Army supports transitioning soldiers as it navigates drawdown

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U.S. Army photo
U.S. Army photo

Army supports transitioning soldiers as it navigates drawdown

by: Senior Army Spokesperson | .
U.S. Army | .
published: August 04, 2014

ARLINGTON, Va. (Aug. 1, 2014) -- As mandated by Congress, the Army is continuing to draw down its end-strength to 490,000 active-component Soldiers by the end of Fiscal Year 2015. As part of the incremental and deliberate approach, the Army will notify roughly 500 majors over the next month that they must leave the service as the result of the decision of recent Officer Separation Boards (OSB) and Enhanced Selective Retirement Boards (eSERB).

Given that the Army has some 60,000 Soldiers forward deployed on any given day, it is unavoidable that a number of the Soldiers chosen for separation will be serving overseas, including Afghanistan. We recognize that this is a particularly challenging time and, as such, have instituted a process by which these Soldiers will be notified.

For example, the first general officer in the individual's chain of command will notify each officer in person; the same manner in which roughly 1,100 captains were notified earlier this summer. Also, Officers serving in Afghanistan, or other overseas areas, will be returned to the United States within 30 days of their notification to begin their transition from active duty and ensure they have the maximum time and resources available for a successful transition.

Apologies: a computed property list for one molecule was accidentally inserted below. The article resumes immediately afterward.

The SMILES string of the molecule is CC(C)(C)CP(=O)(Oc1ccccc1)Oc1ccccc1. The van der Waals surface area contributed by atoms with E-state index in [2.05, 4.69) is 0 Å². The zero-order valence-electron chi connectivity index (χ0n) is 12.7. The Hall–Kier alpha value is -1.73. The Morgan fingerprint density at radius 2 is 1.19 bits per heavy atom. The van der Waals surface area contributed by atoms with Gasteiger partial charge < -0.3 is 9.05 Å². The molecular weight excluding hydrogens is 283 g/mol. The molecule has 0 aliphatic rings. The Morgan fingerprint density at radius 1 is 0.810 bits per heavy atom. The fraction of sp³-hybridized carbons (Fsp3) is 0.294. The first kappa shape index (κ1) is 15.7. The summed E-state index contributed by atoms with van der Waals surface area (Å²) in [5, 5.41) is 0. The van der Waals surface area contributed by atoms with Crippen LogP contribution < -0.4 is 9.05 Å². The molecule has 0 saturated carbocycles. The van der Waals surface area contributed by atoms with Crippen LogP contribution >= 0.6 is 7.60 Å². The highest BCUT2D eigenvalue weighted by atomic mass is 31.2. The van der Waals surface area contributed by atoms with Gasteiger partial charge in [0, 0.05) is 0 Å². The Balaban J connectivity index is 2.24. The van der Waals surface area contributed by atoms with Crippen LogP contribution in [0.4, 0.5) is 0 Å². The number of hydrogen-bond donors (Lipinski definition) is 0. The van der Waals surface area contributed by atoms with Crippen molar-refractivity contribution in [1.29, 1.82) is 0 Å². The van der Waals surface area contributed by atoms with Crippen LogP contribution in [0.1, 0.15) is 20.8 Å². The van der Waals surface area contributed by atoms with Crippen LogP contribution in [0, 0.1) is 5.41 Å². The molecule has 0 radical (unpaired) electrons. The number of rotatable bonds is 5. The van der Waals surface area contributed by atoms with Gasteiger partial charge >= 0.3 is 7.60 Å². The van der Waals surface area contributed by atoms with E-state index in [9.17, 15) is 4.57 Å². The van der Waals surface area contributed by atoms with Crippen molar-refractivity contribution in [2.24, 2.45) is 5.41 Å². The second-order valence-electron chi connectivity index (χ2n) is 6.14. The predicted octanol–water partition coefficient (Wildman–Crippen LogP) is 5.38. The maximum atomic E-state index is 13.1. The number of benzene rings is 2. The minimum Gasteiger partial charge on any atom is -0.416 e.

We recognize we have a solemn responsibility to best ensure a smooth transition for our officers and non-commissioned officers. Accordingly, a number of programs have been developed to provide Soldiers opportunities and options as they prepare to return to civilian life. For example:

• Encouraging Soldiers to continue their military service by joining the Army
National Guard or Army Reserve;

• Shifting Gears, a partnership between the Army, Raytheon and General
Motors which will enable transitioning soldiers to receive training and eventually be placed in service technician positions at GM dealerships.

• In August the Army will hold its third Transition Summit at Fort Bragg, North
Carolina. These summits are conducted jointly, on military installations, with the National Chamber of Commerce Foundation's "Hiring Our Heroes" office and the Army's Soldier for Life program with participation by senior representatives of the Department of Labor and Department of Veterans Affairs. The goal of these summits is to improve competitive employment for transitioning Soldiers and veterans.

These are a few of the opportunities available to Soldiers to assist in transition to civilian life. Additionally, many of our installations conduct a variety of Soldier for Life programs and host transition workshops partnering with various industries to assist transitioning Soldiers with finding jobs throughout the United States and accessing valuable resources to set them up for success in their post-Army career.

These cuts will reduce the Army to an end strength of 490,000 by the end of 2015. In addition, as a result of future budget restrictions previously passed by Congress, the active Army will further reduce its end-strength by 20,000 Soldiers in both 2016 and 2017.

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